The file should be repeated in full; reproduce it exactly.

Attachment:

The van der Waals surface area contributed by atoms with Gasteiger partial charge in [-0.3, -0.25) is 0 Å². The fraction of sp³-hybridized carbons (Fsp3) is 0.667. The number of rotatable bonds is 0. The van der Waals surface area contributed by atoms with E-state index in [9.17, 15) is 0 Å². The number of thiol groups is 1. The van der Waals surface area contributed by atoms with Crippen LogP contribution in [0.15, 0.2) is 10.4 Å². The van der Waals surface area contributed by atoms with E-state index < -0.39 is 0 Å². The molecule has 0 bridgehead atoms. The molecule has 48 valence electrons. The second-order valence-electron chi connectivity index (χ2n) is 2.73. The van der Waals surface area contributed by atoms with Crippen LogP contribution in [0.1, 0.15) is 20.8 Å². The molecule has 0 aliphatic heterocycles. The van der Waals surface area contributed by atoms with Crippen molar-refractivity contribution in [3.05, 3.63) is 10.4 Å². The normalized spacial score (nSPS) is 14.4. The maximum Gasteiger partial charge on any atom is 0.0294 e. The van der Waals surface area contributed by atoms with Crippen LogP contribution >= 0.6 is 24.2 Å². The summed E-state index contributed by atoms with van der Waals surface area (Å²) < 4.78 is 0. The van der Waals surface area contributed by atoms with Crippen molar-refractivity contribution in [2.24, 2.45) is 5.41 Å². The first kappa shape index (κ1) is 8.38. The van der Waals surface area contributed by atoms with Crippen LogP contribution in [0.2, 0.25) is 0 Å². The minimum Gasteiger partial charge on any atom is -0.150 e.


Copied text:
The van der Waals surface area contributed by atoms with Gasteiger partial charge in [-0.3, -0.25) is 0 Å². The fraction of sp³-hybridized carbons (Fsp3) is 0.667. The number of rotatable bonds is 0. The van der Waals surface area contributed by atoms with E-state index in [9.17, 15) is 0 Å². The number of thiol groups is 1. The van der Waals surface area contributed by atoms with Crippen LogP contribution in [0.15, 0.2) is 10.4 Å². The van der Waals surface area contributed by atoms with E-state index < -0.39 is 0 Å². The molecule has 0 bridgehead atoms. The molecule has 48 valence electrons. The second-order valence-electron chi connectivity index (χ2n) is 2.73. The van der Waals surface area contributed by atoms with Crippen LogP contribution in [0.1, 0.15) is 20.8 Å². The molecule has 0 aliphatic heterocycles. The van der Waals surface area contributed by atoms with Crippen molar-refractivity contribution in [3.05, 3.63) is 10.4 Å². The normalized spacial score (nSPS) is 14.4. The maximum Gasteiger partial charge on any atom is 0.0294 e. The van der Waals surface area contributed by atoms with Crippen LogP contribution >= 0.6 is 24.2 Å². The summed E-state index contributed by atoms with van der Waals surface area (Å²) < 4.78 is 0. The van der Waals surface area contributed by atoms with Crippen molar-refractivity contribution in [2.24, 2.45) is 5.41 Å². The first kappa shape index (κ1) is 8.38. The van der Waals surface area contributed by atoms with Crippen LogP contribution in [0.2, 0.25) is 0 Å². The minimum Gasteiger partial charge on any atom is -0.150 e.